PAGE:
Agora Comment by Thomas Leszke: “Let’s Start Being Honest With Ourselves”

Franck Biancheri's idea created a lot of dispute.

The fol­low­ing arti­cle is a note that for­mer CD mem­ber Thomas Leszke pub­lished on his Face­book account right after the AEGEE spring Ago­ra in Enschede in May 2012. Within­less thank one day, the arti­cle received 60 likes and a lot of cou­ple expressed their agree­ment with Thomas’s ideas. He grant­ed the Gold­en Times the right to pub­lish it on its web­site.

Thomas Leszke (left), demands a more self-crit­i­cal approach for AEGEE.

This Spring Ago­ra Enschede has left a lot to think about.

First of all, I have to say that this was prob­a­bly the best organ­ised Ago­ra I have attend­ed so far. We can only be grate­ful to AEGEE-Enschede. Under less­er con­di­tions, I don’t know whether we could have dealt with all the pres­sure so effec­tive­ly.

One of the things AEGEE-Enschede deserves praise for is the invi­ta­tion of Franck Biancheri as speak­er, who deliv­ered a very good analy­sis of the sit­u­a­tion that AEGEE is in — even if he maybe drew the wrong con­se­quences from this analy­sis. His sug­ges­tion that AEGEE should split in two parts, one from “Euroland” and one from the “rest of Europe”, has caused a cer­tain indig­na­tion among us, and this is very under­stand­able. But in his speech, he touched upon the fun­da­men­tal prob­lem of AEGEE, which could be for­mu­lat­ed as fol­lows:

We mis­in­ter­pret what we are, because of the thing we want (and pre­tend) to be.”

We like to define our­selves as a net­work of activists, as young peo­ple who know exact­ly what they want to achieve, and who fight for it with all their ener­gy. But this self-def­i­n­i­tion has two seri­ous prob­lems: a) Most of our mem­bers are not activists, but ‘just’ trav­ellers and learn­ers, and b) instead of know­ing exact­ly what we want, in fact we have no clue of how to for­mu­late our dis­tant vision of a “unit­ed, bor­der­less Europe”. Espe­cial­ly the sec­ond point has become clear once more at this Ago­ra. In their pre­sen­ta­tions, none of the can­di­dates for Pres­i­dent has made any hint of what it is exact­ly that AEGEE should fight for nowa­days, and none of them (nor the oth­er can­di­dates for the Comité Directeur) could give a sat­is­fac­to­ry answer to the ques­tion I asked in the ple­nary: “What is the most impor­tant thing that AEGEE should achieve out­side AEGEE dur­ing your term?”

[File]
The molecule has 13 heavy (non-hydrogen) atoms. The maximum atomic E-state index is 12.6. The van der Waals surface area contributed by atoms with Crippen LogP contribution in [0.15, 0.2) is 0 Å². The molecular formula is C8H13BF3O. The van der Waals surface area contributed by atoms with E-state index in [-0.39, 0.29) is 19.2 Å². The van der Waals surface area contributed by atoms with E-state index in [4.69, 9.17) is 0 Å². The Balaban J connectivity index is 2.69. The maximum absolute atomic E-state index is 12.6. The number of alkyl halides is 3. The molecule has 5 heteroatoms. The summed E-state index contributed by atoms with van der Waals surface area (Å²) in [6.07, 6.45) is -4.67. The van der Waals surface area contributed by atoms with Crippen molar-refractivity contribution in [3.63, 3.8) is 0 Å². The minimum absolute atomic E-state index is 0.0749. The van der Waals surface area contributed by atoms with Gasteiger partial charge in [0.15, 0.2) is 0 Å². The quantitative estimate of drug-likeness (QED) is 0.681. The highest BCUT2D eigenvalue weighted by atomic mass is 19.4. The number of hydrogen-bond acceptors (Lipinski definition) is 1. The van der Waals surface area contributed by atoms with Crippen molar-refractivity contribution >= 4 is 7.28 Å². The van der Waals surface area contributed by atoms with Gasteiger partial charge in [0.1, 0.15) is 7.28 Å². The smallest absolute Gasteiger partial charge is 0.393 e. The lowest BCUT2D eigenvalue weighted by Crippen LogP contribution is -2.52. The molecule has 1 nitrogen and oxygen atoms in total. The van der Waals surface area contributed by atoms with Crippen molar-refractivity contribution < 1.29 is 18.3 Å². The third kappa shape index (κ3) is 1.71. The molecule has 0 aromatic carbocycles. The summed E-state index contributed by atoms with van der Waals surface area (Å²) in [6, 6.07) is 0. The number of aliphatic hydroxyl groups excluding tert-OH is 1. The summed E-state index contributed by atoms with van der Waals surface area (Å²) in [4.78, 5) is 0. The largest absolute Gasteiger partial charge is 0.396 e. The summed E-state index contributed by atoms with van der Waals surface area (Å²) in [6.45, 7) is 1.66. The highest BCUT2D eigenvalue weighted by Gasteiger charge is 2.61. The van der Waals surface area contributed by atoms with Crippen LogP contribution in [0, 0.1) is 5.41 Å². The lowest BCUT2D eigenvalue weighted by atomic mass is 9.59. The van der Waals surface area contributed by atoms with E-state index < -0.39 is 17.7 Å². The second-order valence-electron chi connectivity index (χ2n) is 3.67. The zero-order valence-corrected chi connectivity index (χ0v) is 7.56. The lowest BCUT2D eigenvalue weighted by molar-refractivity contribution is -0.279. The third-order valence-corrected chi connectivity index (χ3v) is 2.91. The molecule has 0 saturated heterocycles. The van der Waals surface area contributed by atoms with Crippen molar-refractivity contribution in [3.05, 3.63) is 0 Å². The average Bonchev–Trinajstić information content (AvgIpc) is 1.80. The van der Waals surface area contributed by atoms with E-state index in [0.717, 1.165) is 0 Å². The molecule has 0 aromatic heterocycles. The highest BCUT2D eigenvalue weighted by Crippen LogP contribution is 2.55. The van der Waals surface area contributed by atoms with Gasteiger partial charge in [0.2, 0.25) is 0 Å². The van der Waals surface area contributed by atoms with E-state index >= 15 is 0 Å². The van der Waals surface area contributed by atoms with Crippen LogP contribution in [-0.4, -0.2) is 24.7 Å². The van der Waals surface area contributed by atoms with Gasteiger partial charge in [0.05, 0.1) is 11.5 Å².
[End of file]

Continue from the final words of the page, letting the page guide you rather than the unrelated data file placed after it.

Franck Biancheri’s idea cre­at­ed a lot of dis­pute.

The fun­ny thing is that we are per­fect­ly aware of these two cir­cum­stances a) and b), but usu­al­ly ignore them. Isn’t it final­ly time to acknowl­edge what we are, and draw the right con­se­quences from it?

In July 2011, the so-called “Plan­ning Team” made an analy­sis of AEGEE. Its results were after­wards not used, because they insult­ed the AEGEE inter­nal dog­ma that we are a net­work of activists. This analy­sis includ­ed the fol­low­ing insights about AEGEE:

  1. AEGEE is not a net­work of activists, but a net­work of Euro­pean cit­i­zens, some of whom are activists.
  2. AEGEE has some­thing to offer to Euro­pean stu­dents: Euro­pean trav­el­ling and dis­cov­ery, non-for­mal edu­ca­tion in lots of fields, a Euro­pean net­work of friends, and, not least, a lot of fun.
  3. AEGEE has some­thing to offer to Euro­pean soci­ety: shap­ing thou­sands of true Euro­pean cit­i­zens every year; young peo­ple with increased Euro­pean knowl­edge, strength­ened Euro­pean val­ues, and last­ing Euro­pean sol­i­dar­i­ty. This is what makes AEGEE valu­able for the Euro­pean Union and oth­er insti­tu­tions.
  4. The biggest prob­lem of AEGEE is its own con­struct­ed iden­ti­ty, which is based on the false ambi­tion of beng a net­work of activists, and not on real­i­ty. AEGEE urgent­ly needs a com­pre­hen­sive iden­ti­ty for­mu­la, because its own mem­bers don’t know what kind of asso­ci­a­tion they are part of, and its own Euro­pean board doesn’t know what kind of asso­ci­a­tion they should pro­mote.
The future is in their hands: the CD of 2012/2013.

As the CD mem­ber coor­di­nat­ing the work of the Plan­ning Team at that time, I still com­plete­ly sub­scribe to these insights. How­ev­er, in the Strate­gic Plan, the only con­se­quence we took was the first aim of the organ­i­sa­tion­al part: “Rede­fine the AEGEE iden­ti­ty by for­mu­lat­ing a new vision and mis­sion”.

It is high time to start with this.

In my time as Pres­i­dent of AEGEE-Köln (2008–2010), I devel­oped a slo­gan which I still use when explain­ing AEGEE to out­siders: “AEGEE is a Euro­pean net­work for inter­cul­tur­al exchange and polit­i­cal edu­ca­tion — from stu­dents for stu­dents.” In my per­son­al opin­ion, this is the essence of AEGEE. The fact that we occa­sion­al­ly make a small polit­i­cal con­tri­bu­tion in Brus­sels will a) not make us more attrac­tive for new mem­bers, and b) not impress any of our exter­nal part­ners, who are usu­al­ly well-informed and can see through our mask to eval­u­ate the real worth that AEGEE has. So let’s start being hon­est with our­selves. It will have a great and pos­i­tive influ­ence on our work.

Thomas Leszke